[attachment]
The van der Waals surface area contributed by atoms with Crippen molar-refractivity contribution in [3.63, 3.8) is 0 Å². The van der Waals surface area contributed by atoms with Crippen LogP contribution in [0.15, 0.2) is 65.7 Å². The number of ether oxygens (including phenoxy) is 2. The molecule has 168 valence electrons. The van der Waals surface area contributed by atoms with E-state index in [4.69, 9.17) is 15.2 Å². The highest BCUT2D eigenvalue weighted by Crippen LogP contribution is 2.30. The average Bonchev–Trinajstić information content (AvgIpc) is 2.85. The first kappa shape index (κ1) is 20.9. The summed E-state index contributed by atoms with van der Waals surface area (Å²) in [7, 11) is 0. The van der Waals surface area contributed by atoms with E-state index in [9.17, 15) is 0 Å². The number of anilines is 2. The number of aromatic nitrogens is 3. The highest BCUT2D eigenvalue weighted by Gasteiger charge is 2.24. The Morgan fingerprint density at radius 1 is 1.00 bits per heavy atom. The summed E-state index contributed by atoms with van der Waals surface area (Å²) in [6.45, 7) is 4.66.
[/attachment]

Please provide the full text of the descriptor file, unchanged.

The van der Waals surface area contributed by atoms with Crippen molar-refractivity contribution in [3.63, 3.8) is 0 Å². The van der Waals surface area contributed by atoms with Crippen LogP contribution in [0.15, 0.2) is 65.7 Å². The number of ether oxygens (including phenoxy) is 2. The molecule has 168 valence electrons. The van der Waals surface area contributed by atoms with E-state index in [4.69, 9.17) is 15.2 Å². The highest BCUT2D eigenvalue weighted by Crippen LogP contribution is 2.30. The average Bonchev–Trinajstić information content (AvgIpc) is 2.85. The first kappa shape index (κ1) is 20.9. The summed E-state index contributed by atoms with van der Waals surface area (Å²) in [7, 11) is 0. The van der Waals surface area contributed by atoms with E-state index in [9.17, 15) is 0 Å². The number of anilines is 2. The number of aromatic nitrogens is 3. The highest BCUT2D eigenvalue weighted by Gasteiger charge is 2.24. The Morgan fingerprint density at radius 1 is 1.00 bits per heavy atom. The summed E-state index contributed by atoms with van der Waals surface area (Å²) in [6.45, 7) is 4.66.